Accordingly, it is a primary object of the instant invention to provide a drapery assembly for a window or door including a thick fibrous multi-layered insulating drapery liner which is tightly sealed around its perimeter to the window or door frame and yet opens and closes with the drapery.
Another object of the invention is the provision of an insulating liner which is adaptable to both new and existing drapery installations, and is easy to install and operate.
A still further object of the invention is a drapery assembly including an insulating liner which maintains the appearance of draped fabric and which accommodates both floor and sill length draperies.
The most distinguishing feature of the instant invention is the placement of the insulating liner behind the pinch-pleated drapery where it is sealed directly over the window and yet is connected to a standard traverse drapery rod so that the liner opens and closes simultaneously with the drapery and is never visible. This is accomplished by the installation of a ceiling-type track member at the top of the window in combination with a unique center support apparatus adapted for sliding movement longitudinally of the track. A pair of insulating liner panels are secured to the window frame sides and to the center support members and extend in sealing relationship to the top and bottom of the window frame. Brackets connect the center support members with the master slides of the traverse rod so that as the drapery panels are drawn open, the liner panels are also drawn open (or closed) behind the draperies.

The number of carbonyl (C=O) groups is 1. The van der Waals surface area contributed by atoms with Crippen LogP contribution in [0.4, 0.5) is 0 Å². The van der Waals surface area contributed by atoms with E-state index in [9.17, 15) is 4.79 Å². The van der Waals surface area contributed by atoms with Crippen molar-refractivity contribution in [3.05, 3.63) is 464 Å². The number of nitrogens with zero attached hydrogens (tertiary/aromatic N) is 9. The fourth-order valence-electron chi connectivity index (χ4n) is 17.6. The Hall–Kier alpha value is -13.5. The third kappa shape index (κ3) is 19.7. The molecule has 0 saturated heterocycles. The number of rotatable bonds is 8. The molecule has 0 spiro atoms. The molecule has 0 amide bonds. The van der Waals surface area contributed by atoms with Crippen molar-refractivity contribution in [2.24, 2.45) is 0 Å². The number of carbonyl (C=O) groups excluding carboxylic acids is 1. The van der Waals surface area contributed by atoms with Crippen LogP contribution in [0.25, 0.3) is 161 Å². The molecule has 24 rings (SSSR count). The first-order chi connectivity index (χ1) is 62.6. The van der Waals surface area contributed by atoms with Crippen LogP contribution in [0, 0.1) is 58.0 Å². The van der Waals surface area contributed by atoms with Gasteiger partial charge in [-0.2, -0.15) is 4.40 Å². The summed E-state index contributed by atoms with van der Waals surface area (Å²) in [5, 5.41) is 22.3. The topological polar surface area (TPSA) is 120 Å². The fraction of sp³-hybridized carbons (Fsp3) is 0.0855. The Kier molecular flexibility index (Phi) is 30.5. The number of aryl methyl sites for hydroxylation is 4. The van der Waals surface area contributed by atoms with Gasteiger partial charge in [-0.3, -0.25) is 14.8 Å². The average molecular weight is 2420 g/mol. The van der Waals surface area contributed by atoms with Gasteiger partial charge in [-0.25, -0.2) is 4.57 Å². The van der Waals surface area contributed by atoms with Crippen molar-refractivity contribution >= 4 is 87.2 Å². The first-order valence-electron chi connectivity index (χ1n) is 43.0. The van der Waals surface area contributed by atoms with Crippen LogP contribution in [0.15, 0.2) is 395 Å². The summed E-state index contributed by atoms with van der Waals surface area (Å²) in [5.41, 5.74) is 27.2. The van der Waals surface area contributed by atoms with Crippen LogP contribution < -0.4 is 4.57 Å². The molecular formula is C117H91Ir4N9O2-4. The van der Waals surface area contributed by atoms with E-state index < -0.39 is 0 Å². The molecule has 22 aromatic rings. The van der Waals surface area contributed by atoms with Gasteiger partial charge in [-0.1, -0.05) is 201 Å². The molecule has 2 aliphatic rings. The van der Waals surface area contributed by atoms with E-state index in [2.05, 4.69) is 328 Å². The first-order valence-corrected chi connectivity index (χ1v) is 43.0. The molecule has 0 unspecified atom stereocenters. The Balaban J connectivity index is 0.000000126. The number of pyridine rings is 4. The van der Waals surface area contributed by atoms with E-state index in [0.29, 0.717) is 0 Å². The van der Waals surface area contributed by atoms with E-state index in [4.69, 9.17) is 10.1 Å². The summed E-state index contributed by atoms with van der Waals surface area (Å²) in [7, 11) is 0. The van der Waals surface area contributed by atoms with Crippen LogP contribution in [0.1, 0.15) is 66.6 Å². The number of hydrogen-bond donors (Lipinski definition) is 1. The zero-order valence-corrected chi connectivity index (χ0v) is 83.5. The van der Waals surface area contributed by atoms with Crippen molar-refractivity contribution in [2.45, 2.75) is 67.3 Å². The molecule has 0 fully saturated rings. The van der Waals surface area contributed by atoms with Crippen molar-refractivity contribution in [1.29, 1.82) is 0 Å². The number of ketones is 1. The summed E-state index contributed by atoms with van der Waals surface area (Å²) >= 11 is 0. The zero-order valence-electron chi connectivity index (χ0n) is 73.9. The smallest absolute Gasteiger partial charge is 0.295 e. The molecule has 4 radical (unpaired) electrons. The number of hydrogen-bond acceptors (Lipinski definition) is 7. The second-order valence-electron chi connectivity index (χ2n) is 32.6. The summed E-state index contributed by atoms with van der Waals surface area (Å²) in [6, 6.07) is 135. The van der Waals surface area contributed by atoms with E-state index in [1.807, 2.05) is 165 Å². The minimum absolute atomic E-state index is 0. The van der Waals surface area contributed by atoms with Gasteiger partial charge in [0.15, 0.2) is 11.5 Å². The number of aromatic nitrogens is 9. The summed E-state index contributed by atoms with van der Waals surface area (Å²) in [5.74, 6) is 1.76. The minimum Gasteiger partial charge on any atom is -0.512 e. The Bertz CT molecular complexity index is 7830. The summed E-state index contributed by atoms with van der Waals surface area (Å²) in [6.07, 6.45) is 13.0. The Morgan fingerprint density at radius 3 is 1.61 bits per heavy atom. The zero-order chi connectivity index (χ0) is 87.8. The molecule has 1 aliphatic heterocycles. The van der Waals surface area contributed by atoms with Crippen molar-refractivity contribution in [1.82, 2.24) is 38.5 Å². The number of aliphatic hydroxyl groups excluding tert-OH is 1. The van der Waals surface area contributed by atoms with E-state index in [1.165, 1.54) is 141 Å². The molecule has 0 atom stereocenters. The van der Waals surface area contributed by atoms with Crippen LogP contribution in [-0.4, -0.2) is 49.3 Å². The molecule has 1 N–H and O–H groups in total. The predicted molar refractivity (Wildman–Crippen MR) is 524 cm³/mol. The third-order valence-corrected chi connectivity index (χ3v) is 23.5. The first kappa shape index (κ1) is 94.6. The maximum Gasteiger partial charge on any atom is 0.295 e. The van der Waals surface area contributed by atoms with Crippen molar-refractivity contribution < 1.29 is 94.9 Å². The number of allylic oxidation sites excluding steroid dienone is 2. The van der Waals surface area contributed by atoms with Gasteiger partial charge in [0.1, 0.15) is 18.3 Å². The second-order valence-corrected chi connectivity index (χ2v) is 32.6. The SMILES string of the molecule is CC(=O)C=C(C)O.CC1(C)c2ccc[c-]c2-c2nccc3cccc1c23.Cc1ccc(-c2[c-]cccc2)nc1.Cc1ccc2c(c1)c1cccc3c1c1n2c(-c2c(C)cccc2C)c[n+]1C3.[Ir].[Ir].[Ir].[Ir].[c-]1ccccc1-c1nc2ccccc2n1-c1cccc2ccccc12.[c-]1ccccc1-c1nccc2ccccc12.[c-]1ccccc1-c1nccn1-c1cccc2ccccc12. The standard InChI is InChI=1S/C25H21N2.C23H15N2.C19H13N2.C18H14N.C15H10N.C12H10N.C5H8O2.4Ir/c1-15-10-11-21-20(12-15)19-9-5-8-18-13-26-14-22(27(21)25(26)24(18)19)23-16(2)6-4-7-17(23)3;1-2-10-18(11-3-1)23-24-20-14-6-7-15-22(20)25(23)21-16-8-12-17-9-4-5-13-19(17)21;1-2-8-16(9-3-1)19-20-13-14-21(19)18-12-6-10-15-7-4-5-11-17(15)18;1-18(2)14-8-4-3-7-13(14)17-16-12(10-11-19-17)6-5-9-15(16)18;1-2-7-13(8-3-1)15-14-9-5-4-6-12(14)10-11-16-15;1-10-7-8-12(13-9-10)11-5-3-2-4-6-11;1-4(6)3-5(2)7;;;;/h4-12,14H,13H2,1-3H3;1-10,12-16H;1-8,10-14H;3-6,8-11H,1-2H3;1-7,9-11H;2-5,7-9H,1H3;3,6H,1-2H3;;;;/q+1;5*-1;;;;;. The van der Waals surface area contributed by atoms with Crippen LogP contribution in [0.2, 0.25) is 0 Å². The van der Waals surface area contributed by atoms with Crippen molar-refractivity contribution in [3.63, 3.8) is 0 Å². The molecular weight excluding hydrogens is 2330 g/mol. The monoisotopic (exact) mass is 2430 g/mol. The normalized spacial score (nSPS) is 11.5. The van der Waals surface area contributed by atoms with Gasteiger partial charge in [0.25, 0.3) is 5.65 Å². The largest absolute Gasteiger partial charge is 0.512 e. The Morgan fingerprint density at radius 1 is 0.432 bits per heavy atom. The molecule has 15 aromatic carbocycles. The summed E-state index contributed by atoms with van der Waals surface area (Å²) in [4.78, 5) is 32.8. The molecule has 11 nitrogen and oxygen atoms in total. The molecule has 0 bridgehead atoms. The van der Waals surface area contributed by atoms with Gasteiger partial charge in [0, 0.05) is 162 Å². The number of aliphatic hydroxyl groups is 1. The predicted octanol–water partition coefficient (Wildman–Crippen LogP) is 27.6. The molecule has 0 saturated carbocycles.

FIG. 1 is a front elevational view of the assembly of the instant invention with drapery and liner panels closed and drapery panels partially broken away;
FIG. 2 is a front elevational view with drapery and liner panels open;
FIG. 3 is a longitudinal section taken on lines 3--3 of FIG. 2;
FIG. 4 is a longitudinal section taken on lines 4--4 of FIG. 2;